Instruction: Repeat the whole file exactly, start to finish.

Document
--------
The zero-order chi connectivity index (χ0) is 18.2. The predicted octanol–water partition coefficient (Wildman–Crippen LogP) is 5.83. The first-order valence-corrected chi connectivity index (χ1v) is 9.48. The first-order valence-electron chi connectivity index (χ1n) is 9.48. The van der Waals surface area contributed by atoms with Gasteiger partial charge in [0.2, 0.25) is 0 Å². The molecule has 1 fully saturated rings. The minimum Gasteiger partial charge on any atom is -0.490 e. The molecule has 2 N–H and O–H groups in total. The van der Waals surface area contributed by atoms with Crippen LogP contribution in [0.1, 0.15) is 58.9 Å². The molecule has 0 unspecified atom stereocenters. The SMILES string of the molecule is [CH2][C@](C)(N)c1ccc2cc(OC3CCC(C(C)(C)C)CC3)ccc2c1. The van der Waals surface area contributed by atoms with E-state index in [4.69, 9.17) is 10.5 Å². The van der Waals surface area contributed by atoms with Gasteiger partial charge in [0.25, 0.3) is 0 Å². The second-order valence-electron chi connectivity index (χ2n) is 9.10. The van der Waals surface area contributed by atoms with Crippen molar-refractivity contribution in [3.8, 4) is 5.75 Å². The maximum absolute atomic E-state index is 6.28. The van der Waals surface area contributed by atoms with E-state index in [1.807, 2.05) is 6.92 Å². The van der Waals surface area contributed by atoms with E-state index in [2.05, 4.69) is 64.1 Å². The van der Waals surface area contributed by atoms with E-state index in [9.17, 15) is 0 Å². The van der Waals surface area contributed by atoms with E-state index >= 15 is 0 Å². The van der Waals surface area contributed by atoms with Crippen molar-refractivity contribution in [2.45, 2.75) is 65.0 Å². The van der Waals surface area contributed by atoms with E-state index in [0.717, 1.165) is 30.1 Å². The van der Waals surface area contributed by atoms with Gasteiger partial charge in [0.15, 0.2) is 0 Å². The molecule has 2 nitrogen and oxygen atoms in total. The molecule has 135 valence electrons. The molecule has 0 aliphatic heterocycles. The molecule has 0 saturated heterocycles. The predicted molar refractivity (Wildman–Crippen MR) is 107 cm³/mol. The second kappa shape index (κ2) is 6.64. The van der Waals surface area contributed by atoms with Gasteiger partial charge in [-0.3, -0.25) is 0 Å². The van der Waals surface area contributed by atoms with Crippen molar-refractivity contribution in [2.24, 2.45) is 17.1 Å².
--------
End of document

The zero-order chi connectivity index (χ0) is 18.2. The predicted octanol–water partition coefficient (Wildman–Crippen LogP) is 5.83. The first-order valence-corrected chi connectivity index (χ1v) is 9.48. The first-order valence-electron chi connectivity index (χ1n) is 9.48. The van der Waals surface area contributed by atoms with Gasteiger partial charge in [0.2, 0.25) is 0 Å². The molecule has 1 fully saturated rings. The minimum Gasteiger partial charge on any atom is -0.490 e. The molecule has 2 N–H and O–H groups in total. The van der Waals surface area contributed by atoms with Crippen LogP contribution in [0.1, 0.15) is 58.9 Å². The molecule has 0 unspecified atom stereocenters. The SMILES string of the molecule is [CH2][C@](C)(N)c1ccc2cc(OC3CCC(C(C)(C)C)CC3)ccc2c1. The van der Waals surface area contributed by atoms with E-state index in [4.69, 9.17) is 10.5 Å². The van der Waals surface area contributed by atoms with Gasteiger partial charge in [0.25, 0.3) is 0 Å². The second-order valence-electron chi connectivity index (χ2n) is 9.10. The van der Waals surface area contributed by atoms with Crippen molar-refractivity contribution in [3.8, 4) is 5.75 Å². The maximum absolute atomic E-state index is 6.28. The van der Waals surface area contributed by atoms with E-state index in [1.807, 2.05) is 6.92 Å². The van der Waals surface area contributed by atoms with E-state index in [2.05, 4.69) is 64.1 Å². The van der Waals surface area contributed by atoms with E-state index in [9.17, 15) is 0 Å². The van der Waals surface area contributed by atoms with E-state index >= 15 is 0 Å². The van der Waals surface area contributed by atoms with Crippen molar-refractivity contribution in [2.45, 2.75) is 65.0 Å². The van der Waals surface area contributed by atoms with E-state index in [0.717, 1.165) is 30.1 Å². The van der Waals surface area contributed by atoms with Gasteiger partial charge in [0.15, 0.2) is 0 Å². The molecule has 2 nitrogen and oxygen atoms in total. The molecule has 135 valence electrons. The molecule has 0 aliphatic heterocycles. The molecule has 0 saturated heterocycles. The predicted molar refractivity (Wildman–Crippen MR) is 107 cm³/mol. The second kappa shape index (κ2) is 6.64. The van der Waals surface area contributed by atoms with Gasteiger partial charge in [-0.3, -0.25) is 0 Å². The van der Waals surface area contributed by atoms with Crippen molar-refractivity contribution in [2.24, 2.45) is 17.1 Å².